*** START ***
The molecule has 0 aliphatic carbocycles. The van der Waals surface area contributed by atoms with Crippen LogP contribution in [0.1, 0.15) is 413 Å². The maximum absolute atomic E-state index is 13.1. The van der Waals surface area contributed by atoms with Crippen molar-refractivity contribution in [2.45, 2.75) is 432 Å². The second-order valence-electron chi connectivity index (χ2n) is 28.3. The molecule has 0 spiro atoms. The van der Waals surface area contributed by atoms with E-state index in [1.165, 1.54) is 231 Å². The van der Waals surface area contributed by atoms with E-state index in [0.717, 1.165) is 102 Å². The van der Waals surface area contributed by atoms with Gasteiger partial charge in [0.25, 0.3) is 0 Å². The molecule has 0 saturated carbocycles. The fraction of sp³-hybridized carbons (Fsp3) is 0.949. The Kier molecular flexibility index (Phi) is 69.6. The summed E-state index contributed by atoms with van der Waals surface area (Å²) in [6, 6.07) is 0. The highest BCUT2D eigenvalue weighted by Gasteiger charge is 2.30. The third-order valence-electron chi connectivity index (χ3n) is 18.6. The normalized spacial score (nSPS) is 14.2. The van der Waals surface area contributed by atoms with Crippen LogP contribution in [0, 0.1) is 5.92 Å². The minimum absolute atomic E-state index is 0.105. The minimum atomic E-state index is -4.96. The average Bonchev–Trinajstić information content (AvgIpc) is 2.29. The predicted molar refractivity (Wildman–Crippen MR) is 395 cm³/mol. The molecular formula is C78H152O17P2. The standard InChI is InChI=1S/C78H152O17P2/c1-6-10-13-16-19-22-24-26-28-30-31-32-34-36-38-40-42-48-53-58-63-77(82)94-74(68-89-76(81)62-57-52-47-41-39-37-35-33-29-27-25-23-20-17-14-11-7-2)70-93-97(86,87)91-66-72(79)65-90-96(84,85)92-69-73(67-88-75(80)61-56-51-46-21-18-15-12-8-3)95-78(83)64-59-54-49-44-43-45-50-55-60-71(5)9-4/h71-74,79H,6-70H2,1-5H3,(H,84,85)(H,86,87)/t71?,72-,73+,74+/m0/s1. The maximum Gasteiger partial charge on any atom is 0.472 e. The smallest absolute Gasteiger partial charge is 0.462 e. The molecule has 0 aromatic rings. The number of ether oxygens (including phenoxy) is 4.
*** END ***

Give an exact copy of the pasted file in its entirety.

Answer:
The molecule has 0 aliphatic carbocycles. The van der Waals surface area contributed by atoms with Crippen LogP contribution in [0.1, 0.15) is 413 Å². The maximum absolute atomic E-state index is 13.1. The van der Waals surface area contributed by atoms with Crippen molar-refractivity contribution in [2.45, 2.75) is 432 Å². The second-order valence-electron chi connectivity index (χ2n) is 28.3. The molecule has 0 spiro atoms. The van der Waals surface area contributed by atoms with E-state index in [1.165, 1.54) is 231 Å². The van der Waals surface area contributed by atoms with E-state index in [0.717, 1.165) is 102 Å². The van der Waals surface area contributed by atoms with Gasteiger partial charge in [0.25, 0.3) is 0 Å². The molecule has 0 saturated carbocycles. The fraction of sp³-hybridized carbons (Fsp3) is 0.949. The Kier molecular flexibility index (Phi) is 69.6. The summed E-state index contributed by atoms with van der Waals surface area (Å²) in [6, 6.07) is 0. The highest BCUT2D eigenvalue weighted by Gasteiger charge is 2.30. The third-order valence-electron chi connectivity index (χ3n) is 18.6. The normalized spacial score (nSPS) is 14.2. The van der Waals surface area contributed by atoms with Crippen LogP contribution in [0, 0.1) is 5.92 Å². The minimum absolute atomic E-state index is 0.105. The minimum atomic E-state index is -4.96. The average Bonchev–Trinajstić information content (AvgIpc) is 2.29. The predicted molar refractivity (Wildman–Crippen MR) is 395 cm³/mol. The molecular formula is C78H152O17P2. The standard InChI is InChI=1S/C78H152O17P2/c1-6-10-13-16-19-22-24-26-28-30-31-32-34-36-38-40-42-48-53-58-63-77(82)94-74(68-89-76(81)62-57-52-47-41-39-37-35-33-29-27-25-23-20-17-14-11-7-2)70-93-97(86,87)91-66-72(79)65-90-96(84,85)92-69-73(67-88-75(80)61-56-51-46-21-18-15-12-8-3)95-78(83)64-59-54-49-44-43-45-50-55-60-71(5)9-4/h71-74,79H,6-70H2,1-5H3,(H,84,85)(H,86,87)/t71?,72-,73+,74+/m0/s1. The maximum Gasteiger partial charge on any atom is 0.472 e. The smallest absolute Gasteiger partial charge is 0.462 e. The molecule has 0 aromatic rings. The number of ether oxygens (including phenoxy) is 4.